poems for Cracow

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Ko Un will be visiting Poland this November. He has been invited by two Nobel laureate poets, Czeslaw Milosz and Wislawa Szymborska.

Mrs. Lee Sang-wha has requested I send her 20-30 poems for translation into Polish, including works from previously published editions.

Brother Anthony has suggested the selection include: ROAD, ABOUT MYSELF, DAWN, AFTERNOON, DRAWING MAPS, ROAD NOT YET TRAVELLED, MOUNTAIN, HOME, THE SOUND OF A FLUTE, MEMORIAL STONE, TIME LIKE A TURTLE, FIELD PATH, A WORKMAN. (I've hyperlinked the latter 'cos it's the first one I posted to this bulletin board for collaborative revision -- to show another aspect of what this bulletin board can do; process.)

Does Professor Kim have any poems he'd like to "nominate"?

I will post my list of 30 poems (more likely 40, as I'll include 10 from WHAT?.)

Discussion is invited.

-- Anonymous, May 25, 2000


Here's my rough rough-draft of a selection of poems for Cracow - for your additions, deletions, corrections, etc.

I'd be happy to post and collate subsequent lists - plus the poems themselves, in the versions in which they're being sent.

Thank you.


Early lyric

from 10,000 Lives

recent poems

son poems

more recent poems

-- Anonymous, May 25, 2000

Extra poems from 10,000 lives suggested by Prof Kim

The Petticoat Thief

The thief got into the kitchen, hungrily gobbled up the left-over rice, left a generous mound of shit and then rummaged through the dresser in the outer room and made off with one gold hairpin, one calico suit of clothes, and two petticoats.

The next morning Kil-sop's mother, who had been robbed, threw open the kitchen door and poured out curses as she cleaned up the shit:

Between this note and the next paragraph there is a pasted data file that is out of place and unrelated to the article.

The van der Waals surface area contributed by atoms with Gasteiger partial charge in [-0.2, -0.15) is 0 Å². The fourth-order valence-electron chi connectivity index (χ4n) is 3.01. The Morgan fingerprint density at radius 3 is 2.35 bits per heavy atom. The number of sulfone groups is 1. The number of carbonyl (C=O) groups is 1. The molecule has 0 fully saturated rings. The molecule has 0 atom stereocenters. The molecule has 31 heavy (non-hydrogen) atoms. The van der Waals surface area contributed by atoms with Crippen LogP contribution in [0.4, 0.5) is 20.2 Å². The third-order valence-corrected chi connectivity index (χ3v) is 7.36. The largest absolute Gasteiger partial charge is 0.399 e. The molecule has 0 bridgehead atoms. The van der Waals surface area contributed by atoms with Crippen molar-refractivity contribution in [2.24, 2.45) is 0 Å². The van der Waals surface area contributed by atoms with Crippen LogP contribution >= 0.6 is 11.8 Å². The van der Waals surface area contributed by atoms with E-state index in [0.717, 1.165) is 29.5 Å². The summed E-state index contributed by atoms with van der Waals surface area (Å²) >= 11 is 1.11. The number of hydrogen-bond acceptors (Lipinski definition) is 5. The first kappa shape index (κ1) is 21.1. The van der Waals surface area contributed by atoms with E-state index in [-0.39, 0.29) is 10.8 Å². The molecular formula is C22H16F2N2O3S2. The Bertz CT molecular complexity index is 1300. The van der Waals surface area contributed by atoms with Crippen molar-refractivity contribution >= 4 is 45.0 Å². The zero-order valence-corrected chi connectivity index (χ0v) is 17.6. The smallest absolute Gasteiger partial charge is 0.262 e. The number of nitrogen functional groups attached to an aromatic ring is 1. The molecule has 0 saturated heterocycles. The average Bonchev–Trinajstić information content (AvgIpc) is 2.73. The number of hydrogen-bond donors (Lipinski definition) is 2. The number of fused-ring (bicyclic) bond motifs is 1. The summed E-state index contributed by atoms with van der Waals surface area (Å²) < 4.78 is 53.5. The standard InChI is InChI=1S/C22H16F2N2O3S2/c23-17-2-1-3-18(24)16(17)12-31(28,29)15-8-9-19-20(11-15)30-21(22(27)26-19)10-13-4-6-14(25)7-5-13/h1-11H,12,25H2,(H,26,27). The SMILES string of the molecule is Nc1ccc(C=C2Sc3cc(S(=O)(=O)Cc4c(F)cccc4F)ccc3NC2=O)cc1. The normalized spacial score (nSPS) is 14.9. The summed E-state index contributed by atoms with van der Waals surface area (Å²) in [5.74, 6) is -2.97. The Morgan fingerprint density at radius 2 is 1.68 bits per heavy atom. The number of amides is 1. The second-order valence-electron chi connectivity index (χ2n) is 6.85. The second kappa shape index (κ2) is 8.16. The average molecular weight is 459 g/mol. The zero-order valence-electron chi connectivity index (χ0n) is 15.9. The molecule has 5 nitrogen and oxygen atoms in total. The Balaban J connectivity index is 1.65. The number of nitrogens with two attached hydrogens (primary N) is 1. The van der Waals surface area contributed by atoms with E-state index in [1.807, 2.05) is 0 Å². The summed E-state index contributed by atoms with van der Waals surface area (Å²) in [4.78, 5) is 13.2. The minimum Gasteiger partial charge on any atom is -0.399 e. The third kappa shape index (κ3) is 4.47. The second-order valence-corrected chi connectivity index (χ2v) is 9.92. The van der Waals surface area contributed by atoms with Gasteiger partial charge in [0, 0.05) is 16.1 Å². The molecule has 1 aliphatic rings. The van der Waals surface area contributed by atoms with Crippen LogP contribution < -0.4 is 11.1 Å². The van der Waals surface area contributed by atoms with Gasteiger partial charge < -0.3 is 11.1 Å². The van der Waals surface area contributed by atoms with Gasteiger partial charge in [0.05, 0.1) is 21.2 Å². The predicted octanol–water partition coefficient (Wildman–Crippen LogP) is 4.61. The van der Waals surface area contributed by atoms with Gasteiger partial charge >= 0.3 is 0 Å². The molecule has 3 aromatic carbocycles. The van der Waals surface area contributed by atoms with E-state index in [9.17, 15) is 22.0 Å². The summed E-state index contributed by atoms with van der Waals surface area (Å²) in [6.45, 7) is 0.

'Aigu! You cursed thief, like a pilchard's guts! What thief would take petticoats? Aigu! You petty-minded wretch, you dirty-minded rogue, Aigu, and you call yourself a man, with such wretched balls as yours? Who ever stole petticoats from someone's house? Filthy thing, filthy.'

Yun Isang

'Go and reveal the Orient.' Such was the command he received from the Dragon King below the sea. So it was that one wounded dragon was born. So it was it set out.

That dragon came back as a prisoner 'invited' to the National Independence Day Ceremony. That dragon thrust its head into the fetters on the prison-cell walls. With his last strength in a suicide in rejection of murder he wrote a last message with his spurting blood. 'My son, before history and our people I am ashamed of nothing. The spying incident was a fabrication....' His life was saved from the very verge of death.

Then came the winter of prison for life. In the cell where his drinking water would freeze the dragon, it shoulders hunched, lay sprawled on the floor, wrapped in a blanket; he dreamed of the butterflies of Changzhu on the banks of the Yangtze. His scores survived. Thunder rolled, all crumbled, and lay desolate.

The outside world venerated his music with full-dress reverence. Could he perhaps be Mahler's successor?

The Novice at Songkwang Temple

In the mid Choson period, when Buddhism was active high in the mountains, hearing that the head monk at Songkwang Temple in Chogye Mountain was encouraging monastic practice, renowned in the Way, a begging monk came from the North to see him. Below the temple the river turns into a stream and as he climbed up beside the stream one cabbage leaf came floating down on the water. The wandering monk, seeing that, exclaimed: "Why, I've come on a fool's errand. What kind of virtue, what kind of teaching can I expect to find in a temple that does not know how to treasure sacred offerings, the goods of the community?" And he turned tail, back down the way he had come. Just then a little novice monk came rushing panting down from above "Monk sir, Monk sir, Monk sir! On your way up from below did you not happen to notice one cabbage leaf floating down?" he asked with what seemed his last breath. "Well, I did see one. Well, yes actually it should be this way." The wandering monk reversed his steps once again, painstakingly made his way to Samil hermitage among the Chogye forest, stood before the head monk's door and requested instruction. Just then heavy drops of rain began to fall from clouds covering the whole of Chogye Mountain. The birds busily flew away. The head monk's door opened. And would you believe it, the cute little novice he had met just before, who had come racing after the cabbage leaf, emerged: "Why rain has come and a guest has come; a guest has come and rain has come."

-- Anonymous, May 27, 2000

Gotcha. Thanks.

-- Anonymous, May 27, 2000

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